Ignorant as the Wallack peasant may be, he can distinguish between the man who merely wishes to benefit him and the man who really does so. Every landlord knows, that to gain his Wallack peasants' hearts, it is only necessary that he should look in upon their feasts, and accept their invitations to marriages and funerals; in short, it is only necessary that he should appear to be interested in what really interests them, and he is certain of their love.

The intractable obstinacy, which is often charged against these people because they refuse instruction [143] and decline well-meant but injudicious efforts to improve them, often arises from the affection they entertain for their national language and religion, and from the fear that such means are employed only to rob them of these their only treasures. A gentleman, who was desirous of improving his peasantry, established a school, appointed and paid a master, and ordered that all the children should attend. His chief object was to teach the Magyar language, an object very desirable, and one which, by judicious management, might be effected in time; but, unfortunately, in the present instance, this was the first thing begun with. On revisiting his estate, after half a year's absence, he found his school-room entirely deserted, and the schoolmaster declaring that he could get no one to come to him. On remonstrating with them, the peasants, with that stupid air which the countryman can assume so well when he wishes to conceal his cunning, answered, that they were afraid their children might become wiser than themselves, and cease to obey them. In all probability, the priest had become alarmed, excited the fears of his flock, and forbidden them the school. A little prudence, personal attention, and foresight, would easily overcome such obstacles.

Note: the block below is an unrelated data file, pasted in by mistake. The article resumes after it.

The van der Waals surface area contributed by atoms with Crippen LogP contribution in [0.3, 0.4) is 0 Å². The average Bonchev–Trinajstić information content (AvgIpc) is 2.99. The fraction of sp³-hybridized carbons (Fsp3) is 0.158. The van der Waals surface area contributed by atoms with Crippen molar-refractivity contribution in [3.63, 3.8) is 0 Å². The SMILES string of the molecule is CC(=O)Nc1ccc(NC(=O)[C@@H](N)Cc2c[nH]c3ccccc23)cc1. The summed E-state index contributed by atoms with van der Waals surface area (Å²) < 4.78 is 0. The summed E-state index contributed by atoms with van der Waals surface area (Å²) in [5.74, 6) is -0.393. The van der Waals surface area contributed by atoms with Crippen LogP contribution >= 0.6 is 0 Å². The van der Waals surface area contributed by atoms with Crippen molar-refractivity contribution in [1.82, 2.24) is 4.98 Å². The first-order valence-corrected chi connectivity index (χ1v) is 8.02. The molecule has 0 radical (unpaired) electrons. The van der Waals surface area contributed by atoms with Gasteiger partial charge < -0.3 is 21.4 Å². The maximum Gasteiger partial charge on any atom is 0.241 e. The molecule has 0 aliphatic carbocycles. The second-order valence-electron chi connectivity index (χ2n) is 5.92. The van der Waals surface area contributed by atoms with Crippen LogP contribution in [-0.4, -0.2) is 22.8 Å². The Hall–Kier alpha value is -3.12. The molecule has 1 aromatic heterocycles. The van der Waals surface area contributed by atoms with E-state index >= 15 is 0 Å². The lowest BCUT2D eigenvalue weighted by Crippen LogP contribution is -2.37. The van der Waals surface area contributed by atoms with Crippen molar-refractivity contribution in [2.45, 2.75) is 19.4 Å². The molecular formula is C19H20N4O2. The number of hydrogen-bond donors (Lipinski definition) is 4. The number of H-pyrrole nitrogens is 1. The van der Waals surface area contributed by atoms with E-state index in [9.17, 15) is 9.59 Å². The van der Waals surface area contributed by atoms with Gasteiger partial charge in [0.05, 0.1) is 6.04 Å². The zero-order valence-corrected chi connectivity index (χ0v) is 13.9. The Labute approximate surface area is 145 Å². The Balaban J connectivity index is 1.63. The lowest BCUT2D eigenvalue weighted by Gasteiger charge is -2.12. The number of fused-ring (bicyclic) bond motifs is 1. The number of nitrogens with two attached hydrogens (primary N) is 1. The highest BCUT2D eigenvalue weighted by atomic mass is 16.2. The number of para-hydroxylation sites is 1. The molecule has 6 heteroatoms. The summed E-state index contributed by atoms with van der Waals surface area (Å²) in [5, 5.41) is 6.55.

One of the Wallack's most prominent virtues is, his love for his parents, and his respect and care for them in their old age. They would consider it a disgrace to allow any one else to support their aged and poor, while they could do it themselves; and I [144] certainly do not remember to have seen any beggars among them. The idiot is here, as with all the peasants of Hungary, considered a privileged person, and is allowed to make himself at home in every cottage.

There is among the Wallacks, a peculiar tenacity to localities, which, besides having maintained them in this land, where Romans, Goths, Vandals, and Huns, in vain tried to gain a permanent footing, still attaches them, notwithstanding the injuries and injustice to which they are exposed, so forcibly to their native villages, that if a possibility of existence remains, they rarely quit them. This tenacity is an important fact, and ought to make the Magyars very cautious how they attempt to force prematurely any reform in language, religion, or customs, on such a people. They may, perhaps, be led, -- no one yet has been able to drive them. Rude as he is, the Wallack feels deeply; he loves the land his fathers tilled, the house his fathers lived in, the soil where their bones have found a resting-place. Such sentiments may sometimes interfere with the schemes of the improver, or the profits of the speculator ; but, utilitarian as I am, I should be sorry to see this stuff of the heart bartered for such gains as theirs: I hate the pseudo-philosophy winch cannot appreciate the utility of sentiment and beauty.